Think things will “go back to normal” after Covid19? Think again – for the moment it is over, what is called Industrial Revolution 4.0 will power ahead and the changes will be dramatic.
An Oxford study estimates that 47% of the jobs in the US, 69% of the jobs in India and 77% of the jobs in China will not exist in 25 years – such is the pace of change under Industry 4.0.
But most employees, students and many universities will not be ready for the fast-changing world of “Industrial Revolution 4.0” which has begun and will be in full swing by the time most graduate.
What kind of world is Industry 4.0?
The Economist Intelligence Unit 2017 report showed younger generations face a significantly different world in their future working and personal lives. Developments such as machine learning and automation promise further disruption, particularly in the workplace, and many established jobs are likely to vanish as a result.
Whole employment sectors are likely to disappear, with others hopefully created. Students, workers and entire economies will compete across global borders for the best education, jobs and growth; all three will need to be nimble, flexible and dynamic, ready to recognise and respond to emerging trends swiftly.
Industry 4.0 will make huge advances in genomics, artificial intelligence, robotics, materials and manufacturing technologies – with convergence bringing massive rates of change.
The first three industrial revolutions were steam and water-power driving mechanisation in the late 1700’s, electricity from 1870 creating mass production and the electronics and IT revolution of the 1960’s onward. Each “revolution” was led by one change or one sector. Industrial 4.0 could not be more different with at least 10 major innovations converging to create across the board revolutionary change.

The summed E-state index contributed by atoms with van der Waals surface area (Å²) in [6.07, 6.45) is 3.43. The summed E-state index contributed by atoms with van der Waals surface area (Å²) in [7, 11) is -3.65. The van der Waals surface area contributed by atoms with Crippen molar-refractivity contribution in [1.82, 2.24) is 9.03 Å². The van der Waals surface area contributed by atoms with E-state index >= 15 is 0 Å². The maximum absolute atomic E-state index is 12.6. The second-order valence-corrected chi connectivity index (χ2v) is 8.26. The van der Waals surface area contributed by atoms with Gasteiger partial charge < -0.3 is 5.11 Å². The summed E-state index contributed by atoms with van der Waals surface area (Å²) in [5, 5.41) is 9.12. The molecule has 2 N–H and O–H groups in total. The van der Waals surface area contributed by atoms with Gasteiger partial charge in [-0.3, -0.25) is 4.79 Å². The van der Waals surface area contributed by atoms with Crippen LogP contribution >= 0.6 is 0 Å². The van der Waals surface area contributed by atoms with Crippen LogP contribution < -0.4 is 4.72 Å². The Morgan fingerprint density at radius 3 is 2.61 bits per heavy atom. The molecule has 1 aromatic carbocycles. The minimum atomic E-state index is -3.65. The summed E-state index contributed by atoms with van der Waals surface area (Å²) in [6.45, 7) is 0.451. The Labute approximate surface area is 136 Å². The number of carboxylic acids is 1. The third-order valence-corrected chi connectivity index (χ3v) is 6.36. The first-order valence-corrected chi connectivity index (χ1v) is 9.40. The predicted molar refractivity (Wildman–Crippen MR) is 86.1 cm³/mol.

The megashifts of Industrial 4.0 include Digitisation, Mobilisation, Screenification, Disintermediation, Transformation, Intelligisation, Automation, Virtualisation, Anticipation and Robotisation.
The changing world of work
As with previous industrial revolutions, new technologies will create new jobs and simultaneously destroy many old ones. The rise of machines, from robots to smart software, threatens to impact not just low-skilled factory and construction workers, but everyone including managers, software engineers, stock traders and taxi drivers.
This is already happening – China’s factories are adding robots faster than they are hiring people. India’s information technology sector is already witnessing jobless growth and total employment may have peaked.
“Humanity will change more in the next 20 years than in the previous 300 years” – Gerd Leonhard “Technology vs Humanity” (Fast Future Publishing 2016).
Good news – India could shape Industrial 4.0
As the world’s largest democracy and the country with one of the highest number of scientists and engineers, India is a key political, social and economic player that could shape the course of the Fourth Industrial Revolution
It is exciting that the Geneva based World Economic Forum has created a Centre for the Fourth Industrial Revolution in India – NITI Aayog will coordinate the partnership on behalf of the government and the work of the centre among multiple ministries.
“The Fourth Industrial Revolution will change how we produce, how we consume, how we communicate and even how we live,” WEF Founder and Executive Chairman Klaus Schwab said.
The challenge for universities and students is to enter a world of constant change – where jobs you are being trained for might not be there any more, where you might have to create your own job, or become an entrepreneur while at university, or team up with friends to create an enterprise.
In my next blog – how to thrive in Industry 4.0
Stephen Manallack is the author of four books including “Soft Skills for a Flat World” (Tata McGraw-Hill India 2010). He led a Pilot Study on Improving the Employability of Indian Graduates in his home city of Melbourne, where he has also been President of the Australia India Business Council. A passionate advocate of closer relations with India, his blog is at IntoIndia.blog